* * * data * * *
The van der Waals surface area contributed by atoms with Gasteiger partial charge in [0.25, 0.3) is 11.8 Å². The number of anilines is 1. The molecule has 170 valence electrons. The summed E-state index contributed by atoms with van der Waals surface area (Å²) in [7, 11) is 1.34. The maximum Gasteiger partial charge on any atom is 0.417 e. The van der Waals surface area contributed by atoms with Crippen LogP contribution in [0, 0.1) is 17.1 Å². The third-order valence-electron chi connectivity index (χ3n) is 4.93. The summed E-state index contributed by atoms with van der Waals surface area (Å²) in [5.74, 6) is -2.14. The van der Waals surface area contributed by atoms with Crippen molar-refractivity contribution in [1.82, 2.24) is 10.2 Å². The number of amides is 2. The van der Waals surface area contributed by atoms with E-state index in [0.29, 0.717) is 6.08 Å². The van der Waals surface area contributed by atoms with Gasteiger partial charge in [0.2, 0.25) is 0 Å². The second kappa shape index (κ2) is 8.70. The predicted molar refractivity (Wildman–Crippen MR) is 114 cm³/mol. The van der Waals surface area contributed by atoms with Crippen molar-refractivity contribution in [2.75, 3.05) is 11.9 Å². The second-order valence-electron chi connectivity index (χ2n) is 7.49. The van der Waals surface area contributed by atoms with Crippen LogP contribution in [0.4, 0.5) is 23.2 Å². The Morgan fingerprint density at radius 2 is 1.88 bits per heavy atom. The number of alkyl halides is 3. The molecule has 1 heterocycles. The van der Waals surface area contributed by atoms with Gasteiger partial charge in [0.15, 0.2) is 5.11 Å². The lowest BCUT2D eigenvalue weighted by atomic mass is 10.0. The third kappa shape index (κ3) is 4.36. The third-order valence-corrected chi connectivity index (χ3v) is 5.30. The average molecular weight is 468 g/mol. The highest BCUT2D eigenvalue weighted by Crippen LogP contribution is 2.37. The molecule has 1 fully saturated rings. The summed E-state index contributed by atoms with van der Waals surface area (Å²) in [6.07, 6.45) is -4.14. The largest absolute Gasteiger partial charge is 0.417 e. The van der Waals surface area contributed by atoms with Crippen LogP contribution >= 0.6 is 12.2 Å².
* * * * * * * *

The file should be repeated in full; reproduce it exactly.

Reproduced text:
The van der Waals surface area contributed by atoms with Gasteiger partial charge in [0.25, 0.3) is 11.8 Å². The number of anilines is 1. The molecule has 170 valence electrons. The summed E-state index contributed by atoms with van der Waals surface area (Å²) in [7, 11) is 1.34. The maximum Gasteiger partial charge on any atom is 0.417 e. The van der Waals surface area contributed by atoms with Crippen LogP contribution in [0, 0.1) is 17.1 Å². The third-order valence-electron chi connectivity index (χ3n) is 4.93. The summed E-state index contributed by atoms with van der Waals surface area (Å²) in [5.74, 6) is -2.14. The van der Waals surface area contributed by atoms with Crippen molar-refractivity contribution in [1.82, 2.24) is 10.2 Å². The number of amides is 2. The van der Waals surface area contributed by atoms with E-state index in [0.29, 0.717) is 6.08 Å². The van der Waals surface area contributed by atoms with Gasteiger partial charge in [0.2, 0.25) is 0 Å². The second kappa shape index (κ2) is 8.70. The predicted molar refractivity (Wildman–Crippen MR) is 114 cm³/mol. The van der Waals surface area contributed by atoms with Crippen molar-refractivity contribution in [2.75, 3.05) is 11.9 Å². The second-order valence-electron chi connectivity index (χ2n) is 7.49. The van der Waals surface area contributed by atoms with Crippen LogP contribution in [0.4, 0.5) is 23.2 Å². The Morgan fingerprint density at radius 2 is 1.88 bits per heavy atom. The number of alkyl halides is 3. The molecule has 1 heterocycles. The van der Waals surface area contributed by atoms with Gasteiger partial charge in [0.15, 0.2) is 5.11 Å². The lowest BCUT2D eigenvalue weighted by atomic mass is 10.0. The third kappa shape index (κ3) is 4.36. The third-order valence-corrected chi connectivity index (χ3v) is 5.30. The average molecular weight is 468 g/mol. The highest BCUT2D eigenvalue weighted by Crippen LogP contribution is 2.37. The molecule has 1 fully saturated rings. The summed E-state index contributed by atoms with van der Waals surface area (Å²) in [6.07, 6.45) is -4.14. The largest absolute Gasteiger partial charge is 0.417 e. The van der Waals surface area contributed by atoms with Crippen LogP contribution >= 0.6 is 12.2 Å².